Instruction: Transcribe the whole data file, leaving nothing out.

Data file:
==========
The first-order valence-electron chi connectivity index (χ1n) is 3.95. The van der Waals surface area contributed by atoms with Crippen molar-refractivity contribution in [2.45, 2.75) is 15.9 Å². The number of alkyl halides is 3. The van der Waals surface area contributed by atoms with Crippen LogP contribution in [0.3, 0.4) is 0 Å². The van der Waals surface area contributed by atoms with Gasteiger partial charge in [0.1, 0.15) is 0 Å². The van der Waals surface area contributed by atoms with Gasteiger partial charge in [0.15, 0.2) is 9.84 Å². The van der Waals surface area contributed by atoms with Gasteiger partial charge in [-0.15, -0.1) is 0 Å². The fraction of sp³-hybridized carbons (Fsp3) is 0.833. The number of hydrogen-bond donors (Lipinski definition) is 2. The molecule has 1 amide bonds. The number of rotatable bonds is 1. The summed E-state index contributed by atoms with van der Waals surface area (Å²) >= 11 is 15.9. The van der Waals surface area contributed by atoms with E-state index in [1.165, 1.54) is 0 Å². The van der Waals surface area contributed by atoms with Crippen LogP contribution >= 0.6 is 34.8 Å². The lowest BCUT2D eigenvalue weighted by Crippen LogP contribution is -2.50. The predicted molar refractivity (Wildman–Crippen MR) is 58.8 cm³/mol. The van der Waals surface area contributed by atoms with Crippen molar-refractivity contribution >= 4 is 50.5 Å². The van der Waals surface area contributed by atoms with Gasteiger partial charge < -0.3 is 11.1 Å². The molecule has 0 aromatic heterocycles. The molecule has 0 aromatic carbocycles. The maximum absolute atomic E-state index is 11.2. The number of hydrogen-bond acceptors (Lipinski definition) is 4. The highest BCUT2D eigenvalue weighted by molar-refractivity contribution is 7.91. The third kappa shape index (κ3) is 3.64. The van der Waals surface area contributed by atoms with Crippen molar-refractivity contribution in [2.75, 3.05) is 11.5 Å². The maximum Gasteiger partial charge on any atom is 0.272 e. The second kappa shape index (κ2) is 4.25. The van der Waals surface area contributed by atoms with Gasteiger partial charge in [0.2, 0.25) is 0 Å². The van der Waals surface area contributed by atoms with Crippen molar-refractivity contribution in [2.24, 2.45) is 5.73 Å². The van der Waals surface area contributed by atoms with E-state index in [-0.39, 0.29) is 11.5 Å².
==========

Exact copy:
The first-order valence-electron chi connectivity index (χ1n) is 3.95. The van der Waals surface area contributed by atoms with Crippen molar-refractivity contribution in [2.45, 2.75) is 15.9 Å². The number of alkyl halides is 3. The van der Waals surface area contributed by atoms with Crippen LogP contribution in [0.3, 0.4) is 0 Å². The van der Waals surface area contributed by atoms with Gasteiger partial charge in [0.1, 0.15) is 0 Å². The van der Waals surface area contributed by atoms with Gasteiger partial charge in [0.15, 0.2) is 9.84 Å². The van der Waals surface area contributed by atoms with Gasteiger partial charge in [-0.15, -0.1) is 0 Å². The fraction of sp³-hybridized carbons (Fsp3) is 0.833. The number of hydrogen-bond donors (Lipinski definition) is 2. The molecule has 1 amide bonds. The number of rotatable bonds is 1. The summed E-state index contributed by atoms with van der Waals surface area (Å²) >= 11 is 15.9. The van der Waals surface area contributed by atoms with E-state index in [1.165, 1.54) is 0 Å². The van der Waals surface area contributed by atoms with Crippen LogP contribution >= 0.6 is 34.8 Å². The lowest BCUT2D eigenvalue weighted by Crippen LogP contribution is -2.50. The predicted molar refractivity (Wildman–Crippen MR) is 58.8 cm³/mol. The van der Waals surface area contributed by atoms with Crippen molar-refractivity contribution >= 4 is 50.5 Å². The van der Waals surface area contributed by atoms with Gasteiger partial charge < -0.3 is 11.1 Å². The molecule has 0 aromatic heterocycles. The molecule has 0 aromatic carbocycles. The maximum absolute atomic E-state index is 11.2. The number of hydrogen-bond acceptors (Lipinski definition) is 4. The highest BCUT2D eigenvalue weighted by molar-refractivity contribution is 7.91. The third kappa shape index (κ3) is 3.64. The van der Waals surface area contributed by atoms with Crippen molar-refractivity contribution in [2.75, 3.05) is 11.5 Å². The maximum Gasteiger partial charge on any atom is 0.272 e. The second kappa shape index (κ2) is 4.25. The van der Waals surface area contributed by atoms with Gasteiger partial charge in [0.2, 0.25) is 0 Å². The van der Waals surface area contributed by atoms with Crippen molar-refractivity contribution in [2.24, 2.45) is 5.73 Å². The van der Waals surface area contributed by atoms with E-state index in [-0.39, 0.29) is 11.5 Å².